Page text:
Previous studies have shown that particles of metal of between 5 and 100 billionths of a metre across – technically, a nanomaterial – underlie this effect. In 2001 Brunetti and coworkers found that red-and gold-lustre glazes contained particles of copper and silver, respectively, in this size range2. Instead of scattering light, the particles’ minute size causes light to bounce off their surface at different wavelengths, giving metallic or iridescent effects.

Metal nanoparticles aren’t the whole story, the team now finds. The red and gold glazes also contained traces of copper ions in what appear to be finely tuned amounts.

The presence of this copper shows that the potters achieved exquisite control of the firing process that formed the glazes. The copper ions may also alter the way light interacts with the glassy host material, enhancing the lustre.

All that glitters………

Historical evidence for the early nanotechnology survives in the potter’s handbook of around 1557, Li tre libri dell’arte del vasaio, by Italian craftsman Cipriano Piccolpasso. Copper and silver salts were mixed with vinegar, ochre (iron oxide) and clay and applied to the surface of pottery already coated with a glaze. A delicately regulated firing technique resulted in a pot having a lustrous surface.

In the Renaissance, these effects, which today would be seen as merely pleasing, had a deeper significance. Turning mundane materials into something resembling gold was regarded as a feat bordering on alchemy. Because colour change colours were deemed to be essential in the alchemical process, iridescence was seen as an alchemically significant property.

Author: Phillip Ball

Majolica battle scene dish

 Italian majolica plate

Italian Maiolica Vase

Italian Majolica vessel from a pharmacy

circa – 1510


Maestro Giorgio Andreoli dish

Workshop of Maestro Giorgio Andreoli (Italian, Gubbio, ca. 1465–1553)

( Met Museum )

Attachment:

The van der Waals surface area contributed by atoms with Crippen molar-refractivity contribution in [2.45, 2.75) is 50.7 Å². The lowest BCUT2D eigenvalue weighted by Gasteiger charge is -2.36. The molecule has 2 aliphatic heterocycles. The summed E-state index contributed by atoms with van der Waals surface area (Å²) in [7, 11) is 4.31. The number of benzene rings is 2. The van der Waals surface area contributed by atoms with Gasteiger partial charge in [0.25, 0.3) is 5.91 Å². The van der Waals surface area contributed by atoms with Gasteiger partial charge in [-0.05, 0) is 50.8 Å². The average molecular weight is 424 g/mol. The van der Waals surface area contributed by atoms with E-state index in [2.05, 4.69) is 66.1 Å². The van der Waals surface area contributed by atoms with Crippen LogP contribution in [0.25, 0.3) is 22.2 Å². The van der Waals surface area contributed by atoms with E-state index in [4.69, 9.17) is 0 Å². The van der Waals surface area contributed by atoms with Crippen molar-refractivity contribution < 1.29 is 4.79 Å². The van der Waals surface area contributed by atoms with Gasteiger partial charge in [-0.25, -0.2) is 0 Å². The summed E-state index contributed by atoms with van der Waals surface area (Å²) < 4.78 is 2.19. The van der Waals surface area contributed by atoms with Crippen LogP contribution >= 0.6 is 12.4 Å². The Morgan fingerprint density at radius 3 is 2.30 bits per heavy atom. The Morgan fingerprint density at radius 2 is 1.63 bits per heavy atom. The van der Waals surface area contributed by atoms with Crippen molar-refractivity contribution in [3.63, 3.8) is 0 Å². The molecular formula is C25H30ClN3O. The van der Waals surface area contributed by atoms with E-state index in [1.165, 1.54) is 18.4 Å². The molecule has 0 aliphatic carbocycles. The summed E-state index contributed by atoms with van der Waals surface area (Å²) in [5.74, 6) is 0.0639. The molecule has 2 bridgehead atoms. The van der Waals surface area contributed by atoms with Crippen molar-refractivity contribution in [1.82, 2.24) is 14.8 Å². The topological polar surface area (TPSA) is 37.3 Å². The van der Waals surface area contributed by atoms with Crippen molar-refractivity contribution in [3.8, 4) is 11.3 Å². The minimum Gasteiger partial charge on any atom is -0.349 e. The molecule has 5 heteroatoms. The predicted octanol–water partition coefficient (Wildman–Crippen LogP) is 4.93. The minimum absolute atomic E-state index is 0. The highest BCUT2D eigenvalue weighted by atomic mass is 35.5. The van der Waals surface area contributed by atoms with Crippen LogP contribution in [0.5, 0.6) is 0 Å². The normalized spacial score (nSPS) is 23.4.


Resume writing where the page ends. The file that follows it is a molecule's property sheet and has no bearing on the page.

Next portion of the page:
" National Gallery Victoria- Maiolica "

Urbino Majolica dish –  circa 1545



Dish with a knight on a horse – majolika, Italy

Dish with an angel driving Adam and Eve from the Garden of Eden. Lustred in golden and ruby lustre.

A plate painted with an angel driving Adam and Eve from the Garden of Eden. Lustred in golden and ruby lustre.

circa  1531

Maolica  (  National Gallery of Victoria – NGV )

Majolica Dish 1520

Jesus of Nazereth, King of the Jews – majolica plate from Deruta, Italy


Met, NY

Mojolica dishDish with portrait of a woman, c1490-c1525. Maiolica dish painted with a woman in profile, and a scroll inscribed ‘PÊDORMIRENONSAQUISTA’, (‘nothing is gained by sleeping’).


Majolica dish, Italy 1528


Majolica bottle

Corcoran Gallery of Art Collection

Flat plate, painted by Maestro Giorgio, Gubbio or Urbino, dated 1537, tin-glazed earthenware

Painted decoration and golden and reddish lustre, with a horseman with a standard riding through a landscape.

Iconography from a series of Roman heroes by Marcantonio Raimondi.

Plate with Scene of Calliope and a Youth

Nicola da Urbino, dating from the early 16th century, in the Corcoran Gallery of Art, in Washington, DC.

 The scene depicted is that of the muse Calliope crowning a prince with wisdom, while an astrologer looks on and reads his chart.

( Mr.T in DC  – flickr )


Large dish with St. Lazarus surrounded by a wide border of grotesque ornament, putti and four medallions. Painted with blue, green and yellow and with gold lustre.


Cupid with Minerva

Workshop of Maestro Giorgio Andreoli of Gubbio (c. 1465/1470 – 1555)

Two Handled Vase with the Arms of Medici Impaling Orsini

Two Handled Vase with the Arms of Medici Impaling Orsini